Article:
Bilderberg 2010: Between The Sword And The Wall

The Catalan police are refreshingly friendly. But if the time for action comes, the Guardian‘s Charlie Skelton asks whose side will they be on:

The enormous bald detective in beach shorts took the camera from my wife. “Let me see.” He scrolled through the photographs, just taken, of me being detained at the campsite gates. He scrolled past, to see a photo of a limousine convoy, whooshing up the hill to Bilderberg. “I don’t like this,” he said, and waved a huge, disgruntled hand towards the conference hotel.

Map of countries by the number of politicians, which have attended one or more conferences organized by the Bilderberg Group.

Map of countries by the number of politicians, which have attended one or more conferences organized by the Bilderberg Group.

“Do you know how much this is costing?” asked Hannah. “Do you think the Spanish economy can afford all this?” Grimly, the enormous bald detective started deleting images of his comrades with his giant thumb. “Your opinion,” he growled, “is right.”

He handed the camera back to Hannah. “But you’ve deleted my best shots!” The detective whistled to his comrades, who were busy sniffing a jar of salted olives they had found in my car boot. He had them turn around, facing away from the camera. “Go head,” he rumbled. “Take photographs.”

What a difference a year makes. Last year in Vouliagmeni when I tried covering the 2009 Bilderberg meeting, I had Greek policemen yelling “No fotografia!” at me at every turn. I was arrested, tailed, harassed, rearrested, yelled at, bundled into squad cars, lied to, intimidated, wrestled with and hounded round Athens like I was John Dillinger.

This year, the police have been deployed in the same extraordinary numbers, but they are smiling, rolling their eyes at the rigmarole; the riot police are giving the thumbs-up to protesters and honking their horns as they come round the “awareness roundabout” at the foot of the hotel.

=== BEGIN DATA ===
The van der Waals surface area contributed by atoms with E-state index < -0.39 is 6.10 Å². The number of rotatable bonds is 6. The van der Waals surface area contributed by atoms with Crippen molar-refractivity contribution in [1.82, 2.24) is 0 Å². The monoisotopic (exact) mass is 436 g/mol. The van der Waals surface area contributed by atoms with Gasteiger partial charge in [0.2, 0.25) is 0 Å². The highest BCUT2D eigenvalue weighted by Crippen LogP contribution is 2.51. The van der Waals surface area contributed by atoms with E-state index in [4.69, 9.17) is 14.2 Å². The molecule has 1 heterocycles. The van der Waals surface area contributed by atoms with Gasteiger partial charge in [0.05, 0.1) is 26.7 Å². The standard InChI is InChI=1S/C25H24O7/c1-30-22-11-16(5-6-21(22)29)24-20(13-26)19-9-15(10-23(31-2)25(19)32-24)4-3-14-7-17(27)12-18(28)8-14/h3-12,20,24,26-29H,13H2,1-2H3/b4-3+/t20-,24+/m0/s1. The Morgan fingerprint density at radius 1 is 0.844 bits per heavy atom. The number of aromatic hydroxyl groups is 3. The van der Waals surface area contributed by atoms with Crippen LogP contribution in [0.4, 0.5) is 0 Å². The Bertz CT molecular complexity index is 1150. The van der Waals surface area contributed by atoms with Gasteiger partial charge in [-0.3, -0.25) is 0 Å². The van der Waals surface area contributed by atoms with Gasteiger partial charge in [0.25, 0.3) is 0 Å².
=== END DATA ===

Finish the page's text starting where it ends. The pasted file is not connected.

“The police have been laughing and chatting,” says Daniel Turon, a Spanish psycho-sociologist, here in Sitges to psycho-sociologise Bilderberg. “One of them said he had read a book about Bilderberg; another said, ‘Yes, we understand.'” The Catalan police, he says, “have a different sensibility” from what you may expect. “They are Catalan. Their minds are independent.”…

[continues in the Guardian]

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  • E. Spengler

    The Guardian reporting on the Bilderberg is pure disnformation. It pretends to be edgy by reporting from Sitges, the town where it takes place. But all we get is endless descriptions of the police: what they wear, how they behave, what questions they ask, etc. Virtually no relevant information is given on who is participating in the conference itself (apart from one or two less important names) and the topics discussed. This information can be readily found with a few minutes Internet search, and yet the Guardian pretends this information is really impossible to obtain.

    Worse still, those who tried to post relevant Bilderberg information in the comment section of the Guardian's articles were heavily censored. It's an effing joke.

    • E.B. Wolf

      “This information can be readily found with a few minutes Internet search,”-any tips to speed that up?

    • Dre9000

      good point. i wonder why disinfo hasnt post a real bilderberg story

  • Dre9000

    good point. i wonder why disinfo hasnt post a real bilderberg story

  • Dre9000

    good point. i wonder why disinfo hasnt post a real bilderberg story

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